The Anabaptist tradition helps a lot with this, perhaps because they were formed as a rejection of 16th century Christendom. Unfortunately, much of the tradition is “separatist”, avoiding engagement with the outside. This is where the growing missional conversation is so important: it gives the church a theology and approach for loving, serving and proclaiming in a culture where they are minorities.

Authors Fitch and Holsclaw call this missional-anabaptist approach “Prodigal”. This is drawn from Karl Barth’s interpretation of Jesus as the ideal “prodigal son”, a “radical missionary… that the Father has sent the Son into the far country to redeem the world”. Their book Prodigal Christianity: 10 Signposts into the Missional Frontier suggests seven practices should shape the life of the church today.

1. The Hospitality of the Table
In instituting the Lord’s Supper, Jesus is creating a practice of humility, egalitarianism and hospitality. The act of serving and eating with people who are different brings the reality of the kingdom into the present, and spills into other opportunities for service throughout the week.

2. Proclamation of the Gospel
“Proclamation is the act of declaring a reality (or truth) that others have yet to see (the kingdom has come!)” They give the example of responding to others by reminding them “Jesus is Lord of your situation,” or asking the question “what do you think God is asking of you?”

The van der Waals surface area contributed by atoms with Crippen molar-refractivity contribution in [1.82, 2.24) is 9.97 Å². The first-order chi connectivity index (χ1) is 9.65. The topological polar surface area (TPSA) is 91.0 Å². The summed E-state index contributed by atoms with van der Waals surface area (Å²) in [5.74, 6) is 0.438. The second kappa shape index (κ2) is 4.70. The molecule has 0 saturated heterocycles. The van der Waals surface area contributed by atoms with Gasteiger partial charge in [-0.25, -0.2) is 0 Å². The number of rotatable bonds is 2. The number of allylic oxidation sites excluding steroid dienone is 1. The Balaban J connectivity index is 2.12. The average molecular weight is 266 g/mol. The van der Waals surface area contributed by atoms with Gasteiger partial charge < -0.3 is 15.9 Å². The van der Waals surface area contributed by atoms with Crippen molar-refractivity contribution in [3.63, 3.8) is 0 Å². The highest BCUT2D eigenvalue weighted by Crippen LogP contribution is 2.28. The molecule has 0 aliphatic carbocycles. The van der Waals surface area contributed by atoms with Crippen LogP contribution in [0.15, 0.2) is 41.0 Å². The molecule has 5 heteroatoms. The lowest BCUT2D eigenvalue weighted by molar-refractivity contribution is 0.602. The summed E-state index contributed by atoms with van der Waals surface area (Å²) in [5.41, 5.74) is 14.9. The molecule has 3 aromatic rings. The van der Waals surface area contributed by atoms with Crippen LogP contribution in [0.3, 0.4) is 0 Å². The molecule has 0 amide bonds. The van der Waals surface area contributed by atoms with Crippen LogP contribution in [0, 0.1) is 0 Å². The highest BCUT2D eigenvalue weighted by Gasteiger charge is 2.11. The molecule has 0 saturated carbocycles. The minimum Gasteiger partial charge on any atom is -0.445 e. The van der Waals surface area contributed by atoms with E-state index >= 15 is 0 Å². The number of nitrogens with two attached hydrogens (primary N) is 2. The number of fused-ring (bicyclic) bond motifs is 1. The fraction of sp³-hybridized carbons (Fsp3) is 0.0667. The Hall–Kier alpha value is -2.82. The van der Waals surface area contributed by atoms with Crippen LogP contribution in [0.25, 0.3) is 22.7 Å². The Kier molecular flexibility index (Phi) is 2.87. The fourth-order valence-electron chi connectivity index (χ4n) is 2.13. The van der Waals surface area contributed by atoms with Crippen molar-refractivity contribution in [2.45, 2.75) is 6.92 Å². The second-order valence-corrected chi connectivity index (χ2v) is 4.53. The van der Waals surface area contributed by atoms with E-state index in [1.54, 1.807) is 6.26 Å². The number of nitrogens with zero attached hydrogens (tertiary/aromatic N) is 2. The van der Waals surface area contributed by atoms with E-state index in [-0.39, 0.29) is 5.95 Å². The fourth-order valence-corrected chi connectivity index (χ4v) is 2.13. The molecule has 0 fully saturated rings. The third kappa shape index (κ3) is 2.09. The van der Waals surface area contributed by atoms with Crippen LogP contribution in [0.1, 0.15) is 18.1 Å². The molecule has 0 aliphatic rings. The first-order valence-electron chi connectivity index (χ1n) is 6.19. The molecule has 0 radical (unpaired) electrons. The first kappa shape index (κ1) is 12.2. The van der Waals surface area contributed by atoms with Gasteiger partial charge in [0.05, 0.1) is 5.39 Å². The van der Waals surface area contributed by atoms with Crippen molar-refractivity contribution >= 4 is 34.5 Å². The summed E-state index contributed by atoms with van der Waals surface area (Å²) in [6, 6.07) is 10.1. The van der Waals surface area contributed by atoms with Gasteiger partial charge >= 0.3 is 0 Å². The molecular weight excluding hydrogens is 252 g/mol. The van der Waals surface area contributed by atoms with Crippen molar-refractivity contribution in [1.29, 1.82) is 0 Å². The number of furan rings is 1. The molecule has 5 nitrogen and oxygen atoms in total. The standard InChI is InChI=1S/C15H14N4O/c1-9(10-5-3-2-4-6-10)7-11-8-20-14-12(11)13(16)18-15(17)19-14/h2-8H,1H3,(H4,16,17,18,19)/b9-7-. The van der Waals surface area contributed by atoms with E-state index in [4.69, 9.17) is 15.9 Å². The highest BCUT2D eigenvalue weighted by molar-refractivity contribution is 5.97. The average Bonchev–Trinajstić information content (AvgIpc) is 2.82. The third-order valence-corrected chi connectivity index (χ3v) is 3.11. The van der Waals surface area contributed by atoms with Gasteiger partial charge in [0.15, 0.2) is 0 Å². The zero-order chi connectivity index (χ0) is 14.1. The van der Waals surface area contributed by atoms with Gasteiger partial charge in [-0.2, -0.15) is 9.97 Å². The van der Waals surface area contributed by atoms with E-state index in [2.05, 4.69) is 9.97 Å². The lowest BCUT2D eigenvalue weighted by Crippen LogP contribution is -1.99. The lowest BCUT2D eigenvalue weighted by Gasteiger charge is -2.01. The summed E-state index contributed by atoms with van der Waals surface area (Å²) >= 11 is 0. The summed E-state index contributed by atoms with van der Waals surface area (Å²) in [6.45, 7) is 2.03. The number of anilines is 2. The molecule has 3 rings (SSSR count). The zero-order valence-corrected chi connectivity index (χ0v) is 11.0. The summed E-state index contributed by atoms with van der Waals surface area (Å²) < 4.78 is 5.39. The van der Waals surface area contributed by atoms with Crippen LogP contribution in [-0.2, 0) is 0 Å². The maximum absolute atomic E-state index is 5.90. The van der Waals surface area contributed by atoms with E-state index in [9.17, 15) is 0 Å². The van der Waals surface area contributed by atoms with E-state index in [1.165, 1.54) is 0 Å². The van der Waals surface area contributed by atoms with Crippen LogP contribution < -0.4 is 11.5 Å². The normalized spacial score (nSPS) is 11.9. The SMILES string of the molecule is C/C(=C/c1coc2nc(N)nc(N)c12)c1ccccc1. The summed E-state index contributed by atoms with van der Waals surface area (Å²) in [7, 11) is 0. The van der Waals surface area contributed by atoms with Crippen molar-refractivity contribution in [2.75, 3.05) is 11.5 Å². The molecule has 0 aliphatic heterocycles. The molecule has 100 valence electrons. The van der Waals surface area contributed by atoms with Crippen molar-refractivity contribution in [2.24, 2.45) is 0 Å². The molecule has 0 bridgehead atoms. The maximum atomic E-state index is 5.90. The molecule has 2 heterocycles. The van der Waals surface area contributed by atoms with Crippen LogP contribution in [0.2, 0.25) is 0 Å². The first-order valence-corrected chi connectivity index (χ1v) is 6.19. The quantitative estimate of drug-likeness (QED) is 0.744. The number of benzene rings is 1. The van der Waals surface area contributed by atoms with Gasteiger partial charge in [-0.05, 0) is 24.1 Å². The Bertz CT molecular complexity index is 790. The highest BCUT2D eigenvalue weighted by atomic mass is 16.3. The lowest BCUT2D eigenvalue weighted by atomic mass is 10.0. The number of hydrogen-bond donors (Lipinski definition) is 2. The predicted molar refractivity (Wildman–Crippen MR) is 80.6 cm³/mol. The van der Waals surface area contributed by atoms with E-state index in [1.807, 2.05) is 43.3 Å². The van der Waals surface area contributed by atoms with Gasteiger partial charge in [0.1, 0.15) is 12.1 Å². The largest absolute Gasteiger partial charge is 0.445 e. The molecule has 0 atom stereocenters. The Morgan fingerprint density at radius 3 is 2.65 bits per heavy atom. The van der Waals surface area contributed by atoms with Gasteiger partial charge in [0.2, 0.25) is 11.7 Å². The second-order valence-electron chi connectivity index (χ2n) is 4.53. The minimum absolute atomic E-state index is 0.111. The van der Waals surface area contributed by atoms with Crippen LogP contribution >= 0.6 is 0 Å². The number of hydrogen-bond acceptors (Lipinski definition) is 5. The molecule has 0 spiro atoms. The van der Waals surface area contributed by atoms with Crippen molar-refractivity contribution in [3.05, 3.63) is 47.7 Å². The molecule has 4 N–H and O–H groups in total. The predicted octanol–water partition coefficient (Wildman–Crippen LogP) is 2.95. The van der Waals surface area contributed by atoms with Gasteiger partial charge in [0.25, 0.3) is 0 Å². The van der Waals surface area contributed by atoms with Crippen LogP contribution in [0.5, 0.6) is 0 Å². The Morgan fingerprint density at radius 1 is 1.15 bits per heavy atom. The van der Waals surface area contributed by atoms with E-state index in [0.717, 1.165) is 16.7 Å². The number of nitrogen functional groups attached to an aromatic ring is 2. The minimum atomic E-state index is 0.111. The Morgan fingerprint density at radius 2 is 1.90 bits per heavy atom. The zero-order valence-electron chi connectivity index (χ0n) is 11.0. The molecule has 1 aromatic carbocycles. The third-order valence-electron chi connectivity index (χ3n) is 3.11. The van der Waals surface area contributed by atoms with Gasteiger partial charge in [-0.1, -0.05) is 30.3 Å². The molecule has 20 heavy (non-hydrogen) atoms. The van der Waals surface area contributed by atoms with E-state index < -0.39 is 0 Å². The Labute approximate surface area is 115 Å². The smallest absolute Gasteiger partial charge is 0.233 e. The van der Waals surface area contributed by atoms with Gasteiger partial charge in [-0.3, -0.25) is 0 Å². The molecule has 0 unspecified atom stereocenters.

3. Reconciliation
They suggest practicing the method of reconciliation provided by Jesus in Matthew 18. “As we practice this reconciliation in our lives together, we are then able to practice it in the neighborhood, bringing Christ’s in-breaking authority to broken relationships and structures where we live.”

4. Being with People on the Fringes
“Jesus says that when you are truly present with ‘the least of these,’ you are also in his presence and this is a sign of what the kingdom looks like (Matthew 25: 31– 46)”. This means creating opportunities to connect with different types of people often across racial or economic lines, where “we relax, take all agendas off the table, listen, and pay attention in order to listen for God and discover where God is working”.

5. Being with the Children
Jesus taught “when we welcome children, when we are present with them in love and hospitality, Jesus becomes present with us… Only by welcoming and becoming like children can we enter the kingdom of God (18:3)… When we refuse to make children into a separate program or ministry… We find ourselves being transformed by the love of children and the things they teach us.”

6. Fivefold Ministry and Gifts
Jesus is not distant but instead is present through his offer of “gifts for equipping the church: apostles, prophets, evangelists, pastors, and teachers….these gifts are not only for the internal organization of the church…rather, they are necessary for forming the kingdom in each neighborhood.”

7. Kingdom Prayer
Following the model of the Lord’s prayer, Jesus teaches that Kingdom Prayer is “first and foremost about submitting our lives, circumstances, needs, wants, and struggles into God’s coming kingdom…” Such prayer creates space for Christ’s power and healing, removes ego and interacts with tangible issues in one’s life and community.

What do you think of these seven practices? Do they fit the reality of your situation? What would you add?